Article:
Updated: Jul 13, 2021
Rebecca is a ghost story about people haunted by the memory of a dead woman. It is also a romance between a man attempting to move on from the death of a wife who had such a strong hold on so many and a woman overwhelmed by constant reminders of his late wife, who she does not believe she can measure up to.
This was all captured very well in the most famous adaptation of Daphne du Maurier’s 1938 novel, directed by Alfred Hitchcock in 1940. Hitchcock’s version brought his trademark suspense, as well as eroticism, to the story. The latest Rebecca (streaming on Netflix) lacks both of those things. Atmosphere, something Hitchcock supplied in abundance, is almost entirely missing here. There is no ramping up, either of tension or of the new wife’s feelings of inadequacy. Director Ben Wheatley mostly tells this as a straight period romance, sapping the material of a lot of its energy. Despite a couple good performances and some quality production design, it just isn’t interesting.
A young woman is in Monte Carlo, working as a lady’s companion for a rich snob. She is sent to force an introduction between her employer and the wealthy widower Maxim de Winter, but Mr. de Winter is far more intrigued by her. After a whirlwind romance, they are married. Then he brings her to his massive estate, Manderley, where her every movement is done in the shadow of the beloved Rebecca.
The leisurely paced Monte Carlo scenes work decently enough. Wheatley focuses on how spectacular and almost fairy-tale-esque this is for the young woman. He lingers on shots of them looking adoringly at each other in fancy cafés, on the beach or in his convertible. Maxim is taken by her beauty and innocence; she by his charm and kindness, ignoring the fawning social-climbers to spend time with someone from a much lower class. Lily James and Armie Hammer have an easy chemistry together in this opening stretch. Her naïveté and his emotional pain are both solidly set up. Unfortunately, once Rebecca gets to Manderley, it struggles to get across the mystery and tension the characters are dealing with.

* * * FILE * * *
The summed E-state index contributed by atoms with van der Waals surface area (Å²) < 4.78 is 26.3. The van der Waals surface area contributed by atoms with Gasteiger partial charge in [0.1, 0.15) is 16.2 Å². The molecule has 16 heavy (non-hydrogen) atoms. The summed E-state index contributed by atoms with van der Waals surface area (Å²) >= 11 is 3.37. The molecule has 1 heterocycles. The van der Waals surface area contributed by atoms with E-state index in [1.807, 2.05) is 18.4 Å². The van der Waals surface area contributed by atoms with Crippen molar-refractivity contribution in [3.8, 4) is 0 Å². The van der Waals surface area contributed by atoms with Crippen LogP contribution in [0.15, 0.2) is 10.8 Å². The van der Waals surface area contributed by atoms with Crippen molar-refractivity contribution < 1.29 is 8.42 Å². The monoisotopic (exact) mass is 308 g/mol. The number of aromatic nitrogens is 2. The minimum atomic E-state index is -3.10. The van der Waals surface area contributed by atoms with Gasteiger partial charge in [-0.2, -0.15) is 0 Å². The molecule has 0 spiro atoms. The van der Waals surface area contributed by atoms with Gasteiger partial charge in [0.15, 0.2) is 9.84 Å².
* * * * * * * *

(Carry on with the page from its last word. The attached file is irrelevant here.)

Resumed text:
Part of that is due to Wheatley’s inability to create an effective mood. Manderley is an impressive space: large, but cold, as though a disapproving presence haunts its rooms. Yet that presence wasn’t as dominant or uninviting as it should have been. Everything is approached a little too logically, keeping the potential trauma of the situation at arms-length. I never felt like the new Mrs. de Winter was in danger of being swallowed up by the memory of Rebecca or that Maxim was… Well, I guess I didn’t believe in much of what Maxim did once the plot got going.
Armie Hammer is a very good actor (he was excellent in Call Me by Your Name). This is not his best work. There is a calmness to his performance that throws everything off. He seems too calculated to behave the way he does. He doesn’t seem haunted; more annoyed. It makes many of his choices seem weird and unmotivated. He is fine in the romantic section. However, much like the movie as a whole, he is unable to connect with the underlying horror when they get to Manderley.
Lily James is good throughout as a woman who begins to think she has gotten herself into a position she cannot succeed in. Her thoughts are led in that direction by housekeeper Mrs. Danvers, played creepily by Kristen Scott Thomas. She certainly understands this character, who remains so devoted to her late mistress. She does an enjoyable job suggesting the passion the production never generates.
Mrs. de Winter is burdened with the idea that she cannot live up to the legacy of Rebecca. 2020’s Rebecca cannot live up to the legacy of Hitchcock’s Rebecca.
2 out of 5
Lily James as Mrs. de Winter
Armie Hammer as Maxim de Winter
Kristin Scott Thomas as Mrs. Danvers
Ann Dowd as Mrs. Van Hopper
Sam Riley as Jack Favell
Directed by Ben Wheatley
Screenplay by Jane Goldman, Joe Shrapnel and Anna Waterhouse